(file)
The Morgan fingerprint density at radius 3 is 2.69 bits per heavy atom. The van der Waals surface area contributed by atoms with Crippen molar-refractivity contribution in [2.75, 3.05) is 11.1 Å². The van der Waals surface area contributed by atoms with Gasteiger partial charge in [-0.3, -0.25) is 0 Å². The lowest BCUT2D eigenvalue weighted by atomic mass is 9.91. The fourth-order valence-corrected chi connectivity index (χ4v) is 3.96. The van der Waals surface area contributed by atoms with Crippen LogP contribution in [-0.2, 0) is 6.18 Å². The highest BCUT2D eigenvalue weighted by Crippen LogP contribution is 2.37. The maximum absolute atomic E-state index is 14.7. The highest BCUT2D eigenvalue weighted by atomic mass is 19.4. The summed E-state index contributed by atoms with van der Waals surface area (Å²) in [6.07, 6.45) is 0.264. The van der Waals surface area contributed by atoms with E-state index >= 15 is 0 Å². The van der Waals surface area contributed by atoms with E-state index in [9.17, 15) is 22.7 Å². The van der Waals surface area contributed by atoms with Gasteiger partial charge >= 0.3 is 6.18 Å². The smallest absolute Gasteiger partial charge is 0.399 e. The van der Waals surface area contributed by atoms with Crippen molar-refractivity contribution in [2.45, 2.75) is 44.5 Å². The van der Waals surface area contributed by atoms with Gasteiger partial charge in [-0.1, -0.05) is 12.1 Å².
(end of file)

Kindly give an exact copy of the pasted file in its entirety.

The Morgan fingerprint density at radius 3 is 2.69 bits per heavy atom. The van der Waals surface area contributed by atoms with Crippen molar-refractivity contribution in [2.75, 3.05) is 11.1 Å². The van der Waals surface area contributed by atoms with Gasteiger partial charge in [-0.3, -0.25) is 0 Å². The lowest BCUT2D eigenvalue weighted by atomic mass is 9.91. The fourth-order valence-corrected chi connectivity index (χ4v) is 3.96. The van der Waals surface area contributed by atoms with Crippen LogP contribution in [-0.2, 0) is 6.18 Å². The highest BCUT2D eigenvalue weighted by Crippen LogP contribution is 2.37. The maximum absolute atomic E-state index is 14.7. The highest BCUT2D eigenvalue weighted by atomic mass is 19.4. The summed E-state index contributed by atoms with van der Waals surface area (Å²) in [6.07, 6.45) is 0.264. The van der Waals surface area contributed by atoms with E-state index >= 15 is 0 Å². The van der Waals surface area contributed by atoms with E-state index in [9.17, 15) is 22.7 Å². The van der Waals surface area contributed by atoms with Gasteiger partial charge >= 0.3 is 6.18 Å². The smallest absolute Gasteiger partial charge is 0.399 e. The van der Waals surface area contributed by atoms with Crippen molar-refractivity contribution in [2.45, 2.75) is 44.5 Å². The van der Waals surface area contributed by atoms with Gasteiger partial charge in [-0.1, -0.05) is 12.1 Å².